I don’t want to kill the dream of U.S. energy independence but the fact is it won’t become a reality overnight. It’s entirely possible, however, that the North American continent [Canada, the U.S. and Mexico] can achieve energy independence within the next decade. [Let me explain.]
So writes Tyler Laundon (wyattresearch.com) in edited excerpts from his original article* entitled Is U.S. Independence A Pipe Dream?.
Laundon goes on to say in further edited, and perhaps in some places paraphrased, excerpts:
In 2012 the U.S. imported 28% of its oil from Canada, and another 11% from Mexico…As the following chart shows, the U.S. ramp in oil and gas production is forecast to get the continent nearly 75% of the way to energy independence by 2022. Adding Canada’s production bumps that figure up closer to 90%, and Mexican production tops it off. That’s a good thing for the entire region, since cross-border trade with these partners is essentially care-free when compared to trade with much of the Middle East.
The key to achieving this goal is safe and effective use of natural gas. While newly discovered oil will play a major role – U.S. oil production jumped by 14% in 2012 – natural gas represents the biggest opportunity for North America to go it alone. That’s because, relatively speaking, shale gas wells are typically more productive than shale oil wells.
Due to technological advances in fracking and horizontal drilling, production of natural gas in the U.S. has increased by 33% since 2005 and it’s only going to increase from here. In fact, the U.S. is likely to grow natural gas production at such a rampant rate – by 44% between 2011 and 2040 – that the (EIA) even predicts that the U.S. will be a net exporter of natural gas by 2020…
The boom in North America’s energy production is reducing U.S. reliance on foreign crude oil. Hopefully that will mean fewer energy-related conflicts throughout the rest of the world in the coming years.
[Editor’s Note: The author’s views and conclusions in the above article are unaltered and no personal comments have been included to maintain the integrity of the original post. Furthermore, the views, conclusions and any recommendations offered in this article are not to be construed as an endorsement of such by the editor.]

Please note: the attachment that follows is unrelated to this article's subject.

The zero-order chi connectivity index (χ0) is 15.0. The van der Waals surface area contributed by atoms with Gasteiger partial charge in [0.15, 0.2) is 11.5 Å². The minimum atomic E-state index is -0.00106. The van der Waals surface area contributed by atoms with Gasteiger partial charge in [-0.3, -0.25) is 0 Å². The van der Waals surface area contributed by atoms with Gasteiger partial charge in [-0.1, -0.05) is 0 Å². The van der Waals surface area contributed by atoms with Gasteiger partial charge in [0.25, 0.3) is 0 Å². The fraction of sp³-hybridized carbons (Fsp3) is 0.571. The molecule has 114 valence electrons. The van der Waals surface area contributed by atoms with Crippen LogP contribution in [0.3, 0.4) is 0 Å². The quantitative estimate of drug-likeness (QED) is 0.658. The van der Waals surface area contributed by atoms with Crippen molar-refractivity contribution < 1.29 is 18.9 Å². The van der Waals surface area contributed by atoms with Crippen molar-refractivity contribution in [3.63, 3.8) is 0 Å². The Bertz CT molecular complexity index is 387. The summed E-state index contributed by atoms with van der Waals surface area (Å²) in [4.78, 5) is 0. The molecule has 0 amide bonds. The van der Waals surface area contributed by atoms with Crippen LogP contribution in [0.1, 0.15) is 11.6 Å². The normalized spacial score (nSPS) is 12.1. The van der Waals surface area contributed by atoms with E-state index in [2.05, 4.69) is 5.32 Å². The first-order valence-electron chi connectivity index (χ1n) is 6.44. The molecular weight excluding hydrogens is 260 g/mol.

The United States is not going to become energy independent because of tight oil. Period. Reports to the contrary are an illusion of U.S. energy independence based on unrealistic assumptions and projections about the long-term potential of oil production from tight formations like the Bakken Shale in North Dakota and the Eagle Ford Shale in Texas. There are several compelling reasons for this [as outlined below]. Words: 575 Read More »
The shale revolution has come as a surprise to many, but natural gas is now so plentiful and cheap that it could be an energy game changer. This infographic explores natural gas, its properties, natural gas market dynamics, supply forecasts, demand, the shale revolution, and the switch from coal to natural gas.
Natural gas has the potential to bridge the gap between the current oil dominated energy mix and sustainable renewables. It’s cheap, abundant, and the cleanest fossil fuel in the world. In fact, at today’s consumption rates, estimated US natural gas resources could be used to supply domestic electricity generation for 52 years.That being said, shale gas is trapped thousands of feet underground. How do we extract it and what does the process look like? The infographic below has all the details.
New gas technology such as hydraulic fracturing (fracking) and horizontal drilling have changed the complexion of natural gas in North America. This infographic explores natural gas, its properties, natural gas market dynamics, supply forecasts, demand, the shale revolution, and the switch from coal to natural gas. We also raise questions about methane leakage and hydraulic fracturing.